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Electronic engineering: industry sector overview

Electronic engineering: industry sector overview

The electronics industry offers graduate engineers the chance to specialise in a number of areas, including consumer goods, medical technology, military equipment and products for the automotive and communications industries.

Electronics are ubiquitous in the modern world so the industry encompasses many areas of expertise, including consumer goods, automotive, medical, military and communications equipment. At one end are the very high-volume consumer products such as smartphones, and at the other end are products such as medical scanners – a company might only produce 100 units of these a year because they are so expensive. Automotive electronics are produced in moderate volume so fall somewhere in the middle. The major players range from Samsung and Apple in consumer electronics to EADS and BAE Systems in defence electronics.

Trends and developments in the electronics industry

The shift towards smartphones and tablets as the standard computing devices is a current focus. The big thing for the future is the development of ‘wearable’ devices such as Google Glass, which feeds you information as and when you need it in a non-intrusive way. It’s a real piece of science-fiction come to life.

What it’s like working in electronics

Most roles in the electronics sector require some flexibility in terms of travel because of the international nature of the industry. However, the precise type of work depends on which area you go into. Safety is at the forefront of both medical and defence electronics, which have long product development cycles, involving lots of research. In contrast, consumer electronics is very fast-paced and highly competitive because companies need to release new products about every six months. As a result, individuals in this sector tend to work in large teams to make rapid progress.

Getting a graduate job in electronic engineering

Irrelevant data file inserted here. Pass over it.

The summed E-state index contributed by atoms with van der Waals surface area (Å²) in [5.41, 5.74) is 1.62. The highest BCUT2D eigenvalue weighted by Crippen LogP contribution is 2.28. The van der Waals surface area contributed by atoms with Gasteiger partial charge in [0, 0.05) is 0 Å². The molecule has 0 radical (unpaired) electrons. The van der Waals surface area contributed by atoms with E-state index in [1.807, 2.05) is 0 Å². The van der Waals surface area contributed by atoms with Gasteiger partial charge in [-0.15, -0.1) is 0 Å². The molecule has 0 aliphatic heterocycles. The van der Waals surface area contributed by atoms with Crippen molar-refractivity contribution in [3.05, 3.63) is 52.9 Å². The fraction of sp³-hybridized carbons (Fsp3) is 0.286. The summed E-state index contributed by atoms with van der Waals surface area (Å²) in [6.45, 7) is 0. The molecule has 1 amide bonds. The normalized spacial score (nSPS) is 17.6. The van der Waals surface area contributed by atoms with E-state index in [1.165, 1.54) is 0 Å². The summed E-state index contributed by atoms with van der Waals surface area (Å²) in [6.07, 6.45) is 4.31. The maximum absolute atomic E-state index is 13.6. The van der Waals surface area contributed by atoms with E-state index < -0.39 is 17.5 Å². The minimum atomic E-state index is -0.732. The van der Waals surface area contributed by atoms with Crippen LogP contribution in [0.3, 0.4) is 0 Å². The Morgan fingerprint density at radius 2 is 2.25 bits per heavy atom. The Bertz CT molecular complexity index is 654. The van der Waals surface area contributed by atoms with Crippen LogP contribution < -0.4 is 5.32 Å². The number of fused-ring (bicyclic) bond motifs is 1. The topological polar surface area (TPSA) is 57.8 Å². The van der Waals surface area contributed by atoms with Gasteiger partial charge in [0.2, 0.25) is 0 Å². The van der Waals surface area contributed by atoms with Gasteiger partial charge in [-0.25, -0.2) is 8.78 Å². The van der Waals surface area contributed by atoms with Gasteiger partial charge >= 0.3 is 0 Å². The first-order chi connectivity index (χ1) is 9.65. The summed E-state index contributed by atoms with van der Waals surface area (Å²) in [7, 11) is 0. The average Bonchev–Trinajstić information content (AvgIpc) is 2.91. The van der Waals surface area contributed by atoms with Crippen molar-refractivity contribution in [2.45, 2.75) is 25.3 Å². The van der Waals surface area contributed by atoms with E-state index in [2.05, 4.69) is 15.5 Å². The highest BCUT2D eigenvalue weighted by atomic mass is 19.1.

The most conventional route into the industry is to get onto a graduate scheme with an MEng in electronic engineering, but it is by no means the only option; graduates from many engineering disciplines are welcomed.

There are generally lots of opportunities to progress – you might be promoted into a management role or become a technical consultant within your company. There’s also a vibrant marketplace for independent electronics contractors and consultants. If you choose this path you need to be flexible with your lifestyle because the contract work could be anywhere, and generally lasts for three to ten months at a time. Another possibility is to progress into a technical marketing role, combining customer service skills with your existing base of engineering know-how.

The highlights of a career in electronics

  • Working in a very diverse industry.
  • Exploring creative ways of solving difficult technical problems.
  • Electronics are so important in society that you have opportunities to influence people’s daily lives.

The electronics industry seeks graduates in...

  • Aerospace/aeronautical
  • Automotive
  • Chemical
  • Control
  • Electrical
  • Electronics
  • Instruments
  • Manufacturing
  • Materials
  • Mathematics
  • Mechanical
  • Physics
  • Power systems
  • Software
  • Telecoms

Thanks to Michael Page for his help with this article. Michael is a principal systems architect. He has an MEng in electrical and electronics engineering from Loughborough University.